EU leaders surprised pretty much everyone on Tuesday by tapping Ursula von der Leyen to be their pick for commission president.
The 60-year-old defence minister is relatively unknown outside of Germany, where she’s presided over her ministry since 2013.
Getting the job would be something of a homecoming for the Christian democratic politician, who was actually raised in Brussels as a native French and German speaker. Her father, Ernst Albrecht, was a top EU civil servant in the Sixties.
She was not the name on anyone’s lips ahead of the summit to decide Jean-Claude Juncker’s replacement this week, and she did not campaign in the European elections as a candidate. That latter fact will count against her when it comes to the European parliament’s decision to accept or reject her – MEPs have been trying to inject some democracy into the selection process.
But she was suggested as a compromise candidate after days of talks – apparently by the Visegrad group of central and eastern European countries. She won the vote of confidence of far-right Hungarian prime minister Viktor Orban – which may actually count against her with other more liberal-minded Europeans.
Von der Leyen is no stranger to scandal: she’s currently undergoing a parliamentary inquiry over claims of nepotism and incompetence at the Ministry of Defence. She’s also been accused of plagiarising some of her doctoral thesis, and making errors in it.
On Brexit – which is fairly low down the agenda in Brussels at the moment – Von der Leyen will be more of the same (as any realistic pick for the top job would be). She’s said Brexit is a “loss for everyone” and said events since the referendum had the “burst bubble of hollow promises” woven by Vote Leave.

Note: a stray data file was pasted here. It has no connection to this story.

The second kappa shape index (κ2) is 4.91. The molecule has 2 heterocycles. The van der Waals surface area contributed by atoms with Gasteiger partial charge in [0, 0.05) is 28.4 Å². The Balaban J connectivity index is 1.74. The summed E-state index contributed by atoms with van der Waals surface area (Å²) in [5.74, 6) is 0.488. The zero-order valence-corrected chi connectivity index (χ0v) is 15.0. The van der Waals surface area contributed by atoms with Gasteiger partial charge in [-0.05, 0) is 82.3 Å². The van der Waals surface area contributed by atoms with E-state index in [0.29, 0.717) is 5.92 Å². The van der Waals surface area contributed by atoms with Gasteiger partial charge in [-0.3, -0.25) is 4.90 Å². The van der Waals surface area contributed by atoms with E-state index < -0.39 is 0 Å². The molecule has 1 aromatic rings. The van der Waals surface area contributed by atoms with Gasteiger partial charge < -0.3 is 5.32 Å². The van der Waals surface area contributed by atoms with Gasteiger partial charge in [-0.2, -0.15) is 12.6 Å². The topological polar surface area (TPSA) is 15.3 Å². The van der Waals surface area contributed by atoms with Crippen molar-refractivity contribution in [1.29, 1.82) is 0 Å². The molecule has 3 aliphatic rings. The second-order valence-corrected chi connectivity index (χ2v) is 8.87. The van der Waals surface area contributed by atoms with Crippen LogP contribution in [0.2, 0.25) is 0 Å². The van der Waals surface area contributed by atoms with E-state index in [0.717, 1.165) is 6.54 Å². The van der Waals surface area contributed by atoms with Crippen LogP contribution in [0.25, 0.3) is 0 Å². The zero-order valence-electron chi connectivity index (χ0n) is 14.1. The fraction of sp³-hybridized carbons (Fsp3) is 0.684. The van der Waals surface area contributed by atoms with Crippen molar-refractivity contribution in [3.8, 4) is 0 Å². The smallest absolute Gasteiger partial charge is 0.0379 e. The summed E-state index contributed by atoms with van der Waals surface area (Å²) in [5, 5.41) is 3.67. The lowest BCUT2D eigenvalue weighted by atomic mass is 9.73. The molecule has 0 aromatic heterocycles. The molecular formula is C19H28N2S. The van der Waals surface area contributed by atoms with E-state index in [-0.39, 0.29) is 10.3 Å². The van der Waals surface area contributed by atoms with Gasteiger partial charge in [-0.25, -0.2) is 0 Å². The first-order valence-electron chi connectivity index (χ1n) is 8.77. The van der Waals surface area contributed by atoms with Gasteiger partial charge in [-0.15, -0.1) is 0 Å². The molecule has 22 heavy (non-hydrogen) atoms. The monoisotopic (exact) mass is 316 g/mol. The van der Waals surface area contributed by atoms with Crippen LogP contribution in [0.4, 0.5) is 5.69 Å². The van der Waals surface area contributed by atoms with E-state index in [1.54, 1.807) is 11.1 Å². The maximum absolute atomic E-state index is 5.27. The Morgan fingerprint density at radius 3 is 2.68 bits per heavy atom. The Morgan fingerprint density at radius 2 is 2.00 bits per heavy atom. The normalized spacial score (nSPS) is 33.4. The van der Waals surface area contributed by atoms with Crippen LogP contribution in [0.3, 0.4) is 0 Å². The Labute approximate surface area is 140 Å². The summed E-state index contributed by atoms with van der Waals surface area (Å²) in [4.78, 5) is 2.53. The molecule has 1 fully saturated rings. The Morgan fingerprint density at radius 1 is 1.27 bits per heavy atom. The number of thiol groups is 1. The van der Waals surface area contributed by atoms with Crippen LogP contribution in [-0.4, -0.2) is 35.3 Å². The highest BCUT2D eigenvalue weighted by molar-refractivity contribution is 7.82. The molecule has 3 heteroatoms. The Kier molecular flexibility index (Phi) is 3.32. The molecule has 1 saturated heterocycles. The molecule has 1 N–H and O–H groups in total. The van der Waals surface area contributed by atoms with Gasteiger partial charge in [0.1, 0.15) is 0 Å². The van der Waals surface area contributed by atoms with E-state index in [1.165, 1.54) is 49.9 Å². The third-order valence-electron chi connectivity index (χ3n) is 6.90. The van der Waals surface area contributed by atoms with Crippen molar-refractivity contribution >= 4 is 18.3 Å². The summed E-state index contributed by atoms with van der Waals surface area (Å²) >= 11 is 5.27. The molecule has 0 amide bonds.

Von der Leyen is, above all, a close ally of Angela Merkel – a moderate who is the only minister to have served in all her governments continuously since 2005. Before taking over the defence portfolio she was labour and social affairs minister, and before that, families minister. In those roles she supported quotas for women on company boards and beefed up parental leave for fathers. She stood by Merkel during the refugee crisis.
As defence minister, she promoted arms exports to Saudi Arabia, and on foreign policy is, by German standards at least, a hawk. At the EU, she is a strong federalist, and has called for “a united states of Europe – run along the lines of the federal states of Switzerland, Germany or the USA”. She says an EU army is also an aspiration.
What would her policies be like in office? We don’t know, exactly. She didn’t stand in the EU elections and hasn’t put out a manifesto.
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